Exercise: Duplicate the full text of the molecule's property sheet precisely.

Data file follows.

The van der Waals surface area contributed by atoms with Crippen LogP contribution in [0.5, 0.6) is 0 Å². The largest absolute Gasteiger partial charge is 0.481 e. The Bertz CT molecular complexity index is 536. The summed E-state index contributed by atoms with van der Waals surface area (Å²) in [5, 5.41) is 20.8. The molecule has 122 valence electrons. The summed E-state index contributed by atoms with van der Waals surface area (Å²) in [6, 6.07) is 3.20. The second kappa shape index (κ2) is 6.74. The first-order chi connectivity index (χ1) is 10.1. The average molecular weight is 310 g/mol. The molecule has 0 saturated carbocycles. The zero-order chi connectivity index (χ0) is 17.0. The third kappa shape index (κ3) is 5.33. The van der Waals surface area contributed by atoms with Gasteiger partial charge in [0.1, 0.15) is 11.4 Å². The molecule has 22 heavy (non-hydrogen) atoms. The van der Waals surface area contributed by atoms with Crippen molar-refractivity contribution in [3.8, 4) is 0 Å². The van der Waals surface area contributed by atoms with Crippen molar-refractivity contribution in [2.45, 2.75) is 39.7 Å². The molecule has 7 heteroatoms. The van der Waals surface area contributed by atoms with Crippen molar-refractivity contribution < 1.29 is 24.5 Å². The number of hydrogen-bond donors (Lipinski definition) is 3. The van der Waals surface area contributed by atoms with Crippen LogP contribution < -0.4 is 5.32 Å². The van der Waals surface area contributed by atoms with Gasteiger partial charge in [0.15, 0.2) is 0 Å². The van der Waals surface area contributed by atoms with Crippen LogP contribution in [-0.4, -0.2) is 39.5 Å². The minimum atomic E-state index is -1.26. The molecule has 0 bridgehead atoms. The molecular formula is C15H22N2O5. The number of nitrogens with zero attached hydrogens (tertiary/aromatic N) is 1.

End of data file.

The van der Waals surface area contributed by atoms with Crippen LogP contribution in [0.5, 0.6) is 0 Å². The largest absolute Gasteiger partial charge is 0.481 e. The Bertz CT molecular complexity index is 536. The summed E-state index contributed by atoms with van der Waals surface area (Å²) in [5, 5.41) is 20.8. The molecule has 122 valence electrons. The summed E-state index contributed by atoms with van der Waals surface area (Å²) in [6, 6.07) is 3.20. The second kappa shape index (κ2) is 6.74. The first-order chi connectivity index (χ1) is 10.1. The average molecular weight is 310 g/mol. The molecule has 0 saturated carbocycles. The zero-order chi connectivity index (χ0) is 17.0. The third kappa shape index (κ3) is 5.33. The van der Waals surface area contributed by atoms with Gasteiger partial charge in [0.1, 0.15) is 11.4 Å². The molecule has 22 heavy (non-hydrogen) atoms. The van der Waals surface area contributed by atoms with Crippen molar-refractivity contribution in [3.8, 4) is 0 Å². The van der Waals surface area contributed by atoms with Crippen molar-refractivity contribution in [2.45, 2.75) is 39.7 Å². The molecule has 7 heteroatoms. The van der Waals surface area contributed by atoms with Crippen molar-refractivity contribution < 1.29 is 24.5 Å². The number of hydrogen-bond donors (Lipinski definition) is 3. The van der Waals surface area contributed by atoms with Crippen LogP contribution < -0.4 is 5.32 Å². The van der Waals surface area contributed by atoms with Gasteiger partial charge in [0.15, 0.2) is 0 Å². The van der Waals surface area contributed by atoms with Crippen LogP contribution in [-0.4, -0.2) is 39.5 Å². The minimum atomic E-state index is -1.26. The molecule has 0 bridgehead atoms. The molecular formula is C15H22N2O5. The number of nitrogens with zero attached hydrogens (tertiary/aromatic N) is 1.